“Infobuttons” are context-specific links from one information system (usually a clinical information system such as an electronic health record) to some other resource that provides information that might be relevant to the initial context.  Infobuttons are used to anticipate users’ information needs and provide them with easy ways to obtain answers to resolve those needs.  For example, a nurse reviewing a patient’s laboratory results may wish to know the implications of a particular result.  Click here to learn more about infobuttons.


In many cases, the number of possible information needs may be large, and they might differ, based on the situation.  For example, if the laboratory result being reviewed is a potassium test, then the user might want to know the implications of an abnormality, whereas if it is a syphilis test, the user might want to look up the latest treatment guidelines.  If, however, the test is a drug level, then questions might arise about the dose and side effects of the drug, while the user might want to know about special contraindications if the patient is of child-bearing age.  The information needs may even vary depending on the user (e.g., student, nurse, or physician) and the resource used to resolve each need may vary with the user’s setting (ICU, ER or clinic) and may depend on the specific guidelines or software licenses of the user’s institution.


In order to address these complexities, several informatics research groups have developed “infobutton managers” that can match the user’s contextual information against a knowledge base of information needs in order to propose a select list of topics that may be most likely of interest.  Each topic is, in turn, a customized link to a resource, intended to obtain topic-specific information.  For example, if a user is reviewing a patient’s prothrombin type (a test of blood coagulation), an infobutton manager might provide links to various references about drugs that affect prothrombin time (such as warfarin sodium).  If the patient is an adolescent or adult female, some of the links might be specifically related to pregnancy and breastfeeding recommendations.  If the patient is a patient at New York Presbyterian Hospital, a link will be provided to the relevant age-specific hospital guidelines for the use of warfarin sodium.  For papers on the infobutton manager implementation at Columbia University, click here and here.  A simple mockup of what an infobutton looks and acts like in a clinical information system is here.  Click anywhere on the screen to evoke the Infobutton Manager (but if you click on the infobutton icon, it will look more realistic).  The Infobutton Manager page that you get is real.  Some of the links may not work if you are not on the Columbia campus.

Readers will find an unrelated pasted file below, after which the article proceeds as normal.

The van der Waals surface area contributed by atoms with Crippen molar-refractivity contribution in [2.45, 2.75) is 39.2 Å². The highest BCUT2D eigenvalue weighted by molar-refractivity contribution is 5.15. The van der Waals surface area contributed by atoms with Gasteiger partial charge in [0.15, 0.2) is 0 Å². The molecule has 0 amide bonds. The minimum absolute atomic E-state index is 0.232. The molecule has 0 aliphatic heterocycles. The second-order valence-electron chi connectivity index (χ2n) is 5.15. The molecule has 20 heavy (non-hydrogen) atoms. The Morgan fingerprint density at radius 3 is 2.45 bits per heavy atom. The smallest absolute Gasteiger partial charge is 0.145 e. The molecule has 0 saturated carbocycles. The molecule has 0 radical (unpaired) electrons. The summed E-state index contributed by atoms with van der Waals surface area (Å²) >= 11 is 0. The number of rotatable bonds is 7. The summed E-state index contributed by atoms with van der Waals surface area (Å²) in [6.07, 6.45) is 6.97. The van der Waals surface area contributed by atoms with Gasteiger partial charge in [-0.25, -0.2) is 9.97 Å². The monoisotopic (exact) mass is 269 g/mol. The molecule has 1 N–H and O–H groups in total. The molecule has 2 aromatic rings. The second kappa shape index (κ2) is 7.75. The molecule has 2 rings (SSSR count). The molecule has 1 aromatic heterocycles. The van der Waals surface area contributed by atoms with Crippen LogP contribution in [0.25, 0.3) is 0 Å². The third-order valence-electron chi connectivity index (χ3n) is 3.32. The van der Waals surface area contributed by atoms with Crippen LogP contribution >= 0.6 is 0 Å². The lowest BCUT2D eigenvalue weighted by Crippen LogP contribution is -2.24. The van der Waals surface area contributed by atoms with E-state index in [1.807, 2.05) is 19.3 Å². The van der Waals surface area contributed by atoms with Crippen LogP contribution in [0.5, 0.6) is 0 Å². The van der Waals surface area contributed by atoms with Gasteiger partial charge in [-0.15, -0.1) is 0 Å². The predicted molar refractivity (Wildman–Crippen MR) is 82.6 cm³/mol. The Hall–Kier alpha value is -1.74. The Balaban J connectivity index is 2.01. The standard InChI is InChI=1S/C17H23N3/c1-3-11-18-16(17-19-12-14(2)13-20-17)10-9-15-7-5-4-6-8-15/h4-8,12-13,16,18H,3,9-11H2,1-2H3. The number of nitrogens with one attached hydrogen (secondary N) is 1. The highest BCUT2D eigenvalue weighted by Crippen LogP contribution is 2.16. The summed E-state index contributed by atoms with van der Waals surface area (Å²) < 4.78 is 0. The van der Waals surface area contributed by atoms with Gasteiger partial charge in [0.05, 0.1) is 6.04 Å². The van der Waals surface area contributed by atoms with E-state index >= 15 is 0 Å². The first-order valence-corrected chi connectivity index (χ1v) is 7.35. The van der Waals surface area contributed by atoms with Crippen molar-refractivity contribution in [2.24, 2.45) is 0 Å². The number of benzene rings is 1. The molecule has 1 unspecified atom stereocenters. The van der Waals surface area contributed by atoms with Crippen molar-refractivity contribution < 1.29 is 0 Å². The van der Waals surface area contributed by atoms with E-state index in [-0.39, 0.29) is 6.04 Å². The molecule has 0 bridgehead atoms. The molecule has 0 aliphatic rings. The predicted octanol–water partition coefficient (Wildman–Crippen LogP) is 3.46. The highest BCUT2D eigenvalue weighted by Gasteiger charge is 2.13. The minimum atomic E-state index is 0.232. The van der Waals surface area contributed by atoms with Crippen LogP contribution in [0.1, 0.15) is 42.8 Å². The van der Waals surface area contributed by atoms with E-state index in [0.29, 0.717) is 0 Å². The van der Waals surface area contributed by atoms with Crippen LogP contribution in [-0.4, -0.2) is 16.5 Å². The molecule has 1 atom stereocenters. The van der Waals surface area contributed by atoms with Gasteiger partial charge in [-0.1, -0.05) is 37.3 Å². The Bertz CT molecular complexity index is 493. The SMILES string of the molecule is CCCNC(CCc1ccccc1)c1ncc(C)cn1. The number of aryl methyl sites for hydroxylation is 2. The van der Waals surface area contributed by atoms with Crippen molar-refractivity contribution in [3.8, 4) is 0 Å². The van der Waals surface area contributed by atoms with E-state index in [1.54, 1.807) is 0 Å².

Following the initial development of infobutton managers, Health Level Seven (HL7) has established a standard method for linking clinical information systems to infobutton managers and for linking infobutton managers to electronic knowledge resources.  Information about the HL7 standard for infobutton managers is available here.  HL7-compliant infobutton managers are in various stages of development.  One that is currently available for free use is from the Open Infobutton project.


However, the customization of an infobutton manager is not a simple task.  In order to properly use an infobutton manager, you will need to have a clear understanding of your users’ information needs, know what resources are available to your institution for resolving those needs, understand how to automatically link to those resources, and identify the terminologies used in your system that can help with automating information retrieval.  In order to help those interested in customizing infobutton manager for their own use, the National Library of Medicine and the University of Utah are developing the Librarian Infobutton Tailoring Environment (LITE).  This tool allows non-technical personnel (such as clinicians and librarians) to specify the resources that an infobutton manager should provide, given a specific set of circumstances (for example, a nurse reviewing an adolescent female patient’s potassium test result).  To learn more about LITE, click here.


(Last updated December 29, 2011)